This final histogram shows an over exposed version of the same image. Now the pixels are concentrated on the right and the peak has gone through the top, indicating that some pixels will be represented by pure white, even though there is no pure white in the scene.
Where the peak breaks through the top it is not possible to recover information. These points will be represented by pure black or white and not the real colours in the scene.
Adjusting your ISO rating can help solve this problem. Reduce it for over exposed images and increase it for under exposed ones. This assumes that you want to keep your F number constant. Another way is to use your +/- button and tell the camera to either under or over expose the image, as necessary. As we're dealing with landscapes here, I recommend using Aperture Priority and letting the camera adjust the shutter speed.
If you don't know much about using the three settings that control your exposure refer to my blogs on the subject;
Don't be afraid to experiment with your settings and if you're not sure, bracket. That is where you take several shots of the same scene at different settings and then either use the best of blend two or more to get a better representation of the scene. You will be able to set your camera to automatically bracket for you, using three to seven shots, depending on the camera. This setting is available in your menu and as each camera is different, you'll have to check your instruction book.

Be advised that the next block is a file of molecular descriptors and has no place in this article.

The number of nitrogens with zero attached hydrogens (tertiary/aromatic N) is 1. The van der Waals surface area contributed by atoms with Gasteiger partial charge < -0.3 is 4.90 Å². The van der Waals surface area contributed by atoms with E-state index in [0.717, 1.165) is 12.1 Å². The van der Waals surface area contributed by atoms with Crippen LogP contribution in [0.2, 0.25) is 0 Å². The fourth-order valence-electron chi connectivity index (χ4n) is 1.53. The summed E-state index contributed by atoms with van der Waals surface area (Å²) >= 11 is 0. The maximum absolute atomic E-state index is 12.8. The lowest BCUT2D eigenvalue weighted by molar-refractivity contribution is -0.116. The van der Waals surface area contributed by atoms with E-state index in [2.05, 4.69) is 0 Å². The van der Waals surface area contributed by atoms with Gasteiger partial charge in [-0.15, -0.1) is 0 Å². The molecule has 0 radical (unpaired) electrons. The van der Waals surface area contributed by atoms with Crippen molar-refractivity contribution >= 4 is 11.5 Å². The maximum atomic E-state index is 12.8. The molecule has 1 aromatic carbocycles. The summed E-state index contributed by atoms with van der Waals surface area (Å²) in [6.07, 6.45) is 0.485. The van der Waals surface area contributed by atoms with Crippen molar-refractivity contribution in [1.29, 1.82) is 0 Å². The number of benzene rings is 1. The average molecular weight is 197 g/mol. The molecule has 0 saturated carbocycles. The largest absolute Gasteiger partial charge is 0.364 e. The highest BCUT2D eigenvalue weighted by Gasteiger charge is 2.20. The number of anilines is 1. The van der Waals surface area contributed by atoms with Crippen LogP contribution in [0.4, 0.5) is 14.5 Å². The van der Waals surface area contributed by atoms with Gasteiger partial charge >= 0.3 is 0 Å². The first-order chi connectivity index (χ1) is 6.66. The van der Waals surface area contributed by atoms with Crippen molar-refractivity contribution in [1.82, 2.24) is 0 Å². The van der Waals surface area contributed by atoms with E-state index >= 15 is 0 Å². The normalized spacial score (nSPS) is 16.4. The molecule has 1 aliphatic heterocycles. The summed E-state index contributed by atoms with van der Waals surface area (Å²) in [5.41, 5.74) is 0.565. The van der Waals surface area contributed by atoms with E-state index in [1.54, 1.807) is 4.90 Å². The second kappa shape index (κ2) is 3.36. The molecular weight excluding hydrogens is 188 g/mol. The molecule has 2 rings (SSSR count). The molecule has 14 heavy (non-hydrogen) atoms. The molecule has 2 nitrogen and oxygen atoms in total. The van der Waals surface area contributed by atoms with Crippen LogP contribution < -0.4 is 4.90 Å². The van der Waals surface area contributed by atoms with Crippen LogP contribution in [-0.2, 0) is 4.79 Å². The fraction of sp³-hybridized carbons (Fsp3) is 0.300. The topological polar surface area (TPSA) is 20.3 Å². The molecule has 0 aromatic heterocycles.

As the light changes very quickly in bad weather, trying to bracket manually will give you very different images and you could miss that shot you wanted.
This shot was taken on Banna Beach, Co. Kerry, in November, as yet another period of heavy rain arrived on the west coast.
I use spot or centre weighed metering for most of my bad weather images. The reason for this is that light levels vary so much through out a scene and I want to be sure that what I've picked as the focal point is correctly exposed. I'm prepared to loose unimportant detail, if necessary. This, combined with the use of the +/- button gives me the results that I want.
Finally, I shoot in RAW. If your camera can shoot in RAW I recommend that you do for your bad weather shots, indeed, most shots. This gives you great latitude in correcting exposure problems, among other things, that wouldn't be available if you shot in JPEG. The files are much bigger, often ten or more times larger, so you will need plenty of storage but it's worth it in the long run. In the image above, for example, I would have lost most of the detail in the clouds had I shot in JPEG.
I hope that this helps with your bad weather photography and that if you do some, that you do it safely and enjoy it.
Until next time, take care of yourself and those that you love. Keep shooting.